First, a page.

Wednesday, July 10, 2013

I Love My Job!

I'm going to start of my blog post today with my REVELATION from Day 6 at #UNCCWP. My revelation today came during Jenny's demo. Well, I have had this feeling, thought, and understanding for a while now, but Jenny's demo really made it sink in again and was my REVELATION of the day ...


Let me explain, Jenny teaches at a Montessori school and has a classroom of three to six year old kiddos. I do not envy her at all! I absolutely love little kids and they are precious, but I can not imagine the amount of patience it must take to work and teach these wonderful students. In reflecting on my own learning and education (Zack, my husband, and I have drastically different accounts) I realize that I do not remember ever "learning" how to sound out words to speak or write them. Of course I remember writing, learning to write sentences, learning to write paragraphs, and those types of lessons; but never really remembering how to sound words out. I think this is a tragedy. 

Zack on the other hand remembers learning to sound words out and spell phonetically like it was yesterday (does it count that his mom was a first grade teacher though?). His mom had him reading, spelling, and sounding out words like crazy! He is a 120% better speller than I am. He is probably 110% better sounder-outer of words too! Now, is this because he remembers learning how to? I mean don't get me wrong...I'm not horrible at spelling (maybe a little), but Zack is phenomenal at it! I do remember of course the "rules" (there is that word again!) of sounding words out...but there is a difference between Zack's ability and mine.

Zack, my wondeful-spelling husband, and I
So basically Jenny's demo got me thinking about how to help students retain these ideas and lessons. If the student retains this huge concept at a young age, do they become better spellers later? If they forget these teachings, or are like me and don't remember them specifically, do they loose some of these skills? In this case, should we teach it more often throughout school? Instead of thinking "Oh, OK, they got it...Now let's never really talk about it again." I think that thought in itself is absurd, so why does it happen? I feel like my questions are leading to more questions. Do we forget? Does that cause us to be less-skilled? Then why don't we teach it more frequently? (Geeze, my mind is getting tired!)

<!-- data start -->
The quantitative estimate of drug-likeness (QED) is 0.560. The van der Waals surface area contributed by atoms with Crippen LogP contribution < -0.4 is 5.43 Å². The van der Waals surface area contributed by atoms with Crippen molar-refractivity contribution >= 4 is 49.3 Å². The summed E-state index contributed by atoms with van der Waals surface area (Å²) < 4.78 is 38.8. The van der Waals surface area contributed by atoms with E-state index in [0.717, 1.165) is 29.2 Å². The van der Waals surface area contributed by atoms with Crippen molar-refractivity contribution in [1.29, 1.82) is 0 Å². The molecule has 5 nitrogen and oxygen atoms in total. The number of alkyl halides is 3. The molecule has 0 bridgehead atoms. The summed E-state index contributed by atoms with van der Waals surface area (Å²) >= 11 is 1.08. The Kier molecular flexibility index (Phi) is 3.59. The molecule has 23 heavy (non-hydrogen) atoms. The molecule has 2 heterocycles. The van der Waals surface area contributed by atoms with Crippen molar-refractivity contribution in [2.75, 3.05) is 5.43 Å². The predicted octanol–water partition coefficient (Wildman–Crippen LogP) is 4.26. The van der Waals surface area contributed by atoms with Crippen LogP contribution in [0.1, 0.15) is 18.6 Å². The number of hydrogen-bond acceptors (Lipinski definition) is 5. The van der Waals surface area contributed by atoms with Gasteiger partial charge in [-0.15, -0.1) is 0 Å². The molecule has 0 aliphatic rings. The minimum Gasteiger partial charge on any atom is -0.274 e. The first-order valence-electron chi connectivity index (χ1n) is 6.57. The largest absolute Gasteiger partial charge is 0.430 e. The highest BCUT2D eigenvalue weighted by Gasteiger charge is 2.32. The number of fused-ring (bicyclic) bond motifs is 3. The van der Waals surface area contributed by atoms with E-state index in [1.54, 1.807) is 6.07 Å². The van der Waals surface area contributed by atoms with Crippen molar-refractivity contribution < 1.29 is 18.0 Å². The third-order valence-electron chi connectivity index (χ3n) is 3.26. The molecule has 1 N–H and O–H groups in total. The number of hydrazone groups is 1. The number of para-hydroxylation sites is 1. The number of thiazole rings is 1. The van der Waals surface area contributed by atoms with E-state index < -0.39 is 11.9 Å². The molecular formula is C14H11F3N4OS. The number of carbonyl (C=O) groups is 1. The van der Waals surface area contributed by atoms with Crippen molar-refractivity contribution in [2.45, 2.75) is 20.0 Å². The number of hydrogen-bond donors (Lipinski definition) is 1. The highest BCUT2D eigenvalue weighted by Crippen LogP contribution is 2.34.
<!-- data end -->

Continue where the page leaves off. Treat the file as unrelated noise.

Scribing sentences originated from pictures.
Drawing and writing phonetically. this all relates to my revelation for the day: "I love my job." During Jenny's demo and thinking in the mind of a three to six year old, and then in the mind of a teacher of that age group. Again, these kids are awesome, they are wonderful, and they are the cutest little things :) But.....I do not believe I could do it. They intimidate me! I got overwhelmed just thinking about me doing these lessons in a little kiddo class. Sooo, I love my job. I love working in writing with my sixth graders and how they can express their ideas and thoughts, but still need assistance. I love that my kiddos can get their ideas on paper and just need some encouragement and coaching to make it "better" or more in-depth. I truly value preschool and elementary school teachers! They are awesome...just like their kiddos; but I think I'll stay in my 6th Grade World ;)

Until tomorrow....


  1. Sarah! I love the positive energy and I think that it may be your best revelation yet. It's always a good thing to recognize that you are in your right place :) And I agree with you, Jenny's awesome demo made me realize too how difficult (and I'm sure very rewarding) it would be to work with such young the early years, you are really working from the ground up and can see them learning to wobble and learning to write right before your eyes.

  2. See...your "deficit" is my "special receipt"! --still hung up on the Bacon piece.

    Sarah, I often wonder what my kids will remember of me when they grow up!

  3. I love how you are thinking through and reflecting on your own early childhood life and interviewing others to learn about theirs. Then your reflection on your literacy history. Through all this you are processing ways to hep your own students achieve literacies. What a great thinking blog.

  4. Your post was interesting and besides making me laugh, made me consider spelling and technology. Do you think spelling is less important as a tool with the onslaught of spell checkers? I have never considered what the future may look like in regard to that. I already don't know the numbers in my phone, and depend on that for my information. Could spelling go the same way as phone numbers have?
    Oh and nice sign off.